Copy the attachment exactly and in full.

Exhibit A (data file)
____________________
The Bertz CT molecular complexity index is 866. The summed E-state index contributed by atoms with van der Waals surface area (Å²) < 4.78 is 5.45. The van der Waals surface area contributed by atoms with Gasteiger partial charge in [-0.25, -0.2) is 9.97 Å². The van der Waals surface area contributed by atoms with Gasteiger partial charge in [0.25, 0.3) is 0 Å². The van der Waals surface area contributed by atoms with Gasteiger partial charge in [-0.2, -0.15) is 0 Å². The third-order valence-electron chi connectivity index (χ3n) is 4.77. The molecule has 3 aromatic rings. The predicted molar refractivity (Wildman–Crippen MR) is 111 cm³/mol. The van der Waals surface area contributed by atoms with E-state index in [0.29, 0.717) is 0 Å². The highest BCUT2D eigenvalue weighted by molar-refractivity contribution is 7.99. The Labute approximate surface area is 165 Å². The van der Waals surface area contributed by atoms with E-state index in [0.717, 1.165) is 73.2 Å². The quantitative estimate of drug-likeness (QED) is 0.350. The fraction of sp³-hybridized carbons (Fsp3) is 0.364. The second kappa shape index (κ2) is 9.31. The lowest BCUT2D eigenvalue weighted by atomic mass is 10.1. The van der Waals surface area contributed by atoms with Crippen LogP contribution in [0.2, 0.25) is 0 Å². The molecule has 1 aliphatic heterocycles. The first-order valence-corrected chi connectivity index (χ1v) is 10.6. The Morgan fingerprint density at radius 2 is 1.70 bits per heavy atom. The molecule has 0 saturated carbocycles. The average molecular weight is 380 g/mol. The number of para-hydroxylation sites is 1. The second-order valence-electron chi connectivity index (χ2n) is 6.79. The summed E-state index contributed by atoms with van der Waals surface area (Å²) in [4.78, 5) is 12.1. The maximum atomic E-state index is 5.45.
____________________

The Bertz CT molecular complexity index is 866. The summed E-state index contributed by atoms with van der Waals surface area (Å²) < 4.78 is 5.45. The van der Waals surface area contributed by atoms with Gasteiger partial charge in [-0.25, -0.2) is 9.97 Å². The van der Waals surface area contributed by atoms with Gasteiger partial charge in [0.25, 0.3) is 0 Å². The van der Waals surface area contributed by atoms with Gasteiger partial charge in [-0.2, -0.15) is 0 Å². The third-order valence-electron chi connectivity index (χ3n) is 4.77. The molecule has 3 aromatic rings. The predicted molar refractivity (Wildman–Crippen MR) is 111 cm³/mol. The van der Waals surface area contributed by atoms with E-state index in [0.29, 0.717) is 0 Å². The highest BCUT2D eigenvalue weighted by molar-refractivity contribution is 7.99. The Labute approximate surface area is 165 Å². The van der Waals surface area contributed by atoms with E-state index in [0.717, 1.165) is 73.2 Å². The quantitative estimate of drug-likeness (QED) is 0.350. The fraction of sp³-hybridized carbons (Fsp3) is 0.364. The second kappa shape index (κ2) is 9.31. The lowest BCUT2D eigenvalue weighted by atomic mass is 10.1. The van der Waals surface area contributed by atoms with Crippen LogP contribution in [0.2, 0.25) is 0 Å². The molecule has 1 aliphatic heterocycles. The first-order valence-corrected chi connectivity index (χ1v) is 10.6. The Morgan fingerprint density at radius 2 is 1.70 bits per heavy atom. The molecule has 0 saturated carbocycles. The average molecular weight is 380 g/mol. The number of para-hydroxylation sites is 1. The second-order valence-electron chi connectivity index (χ2n) is 6.79. The summed E-state index contributed by atoms with van der Waals surface area (Å²) in [4.78, 5) is 12.1. The maximum atomic E-state index is 5.45.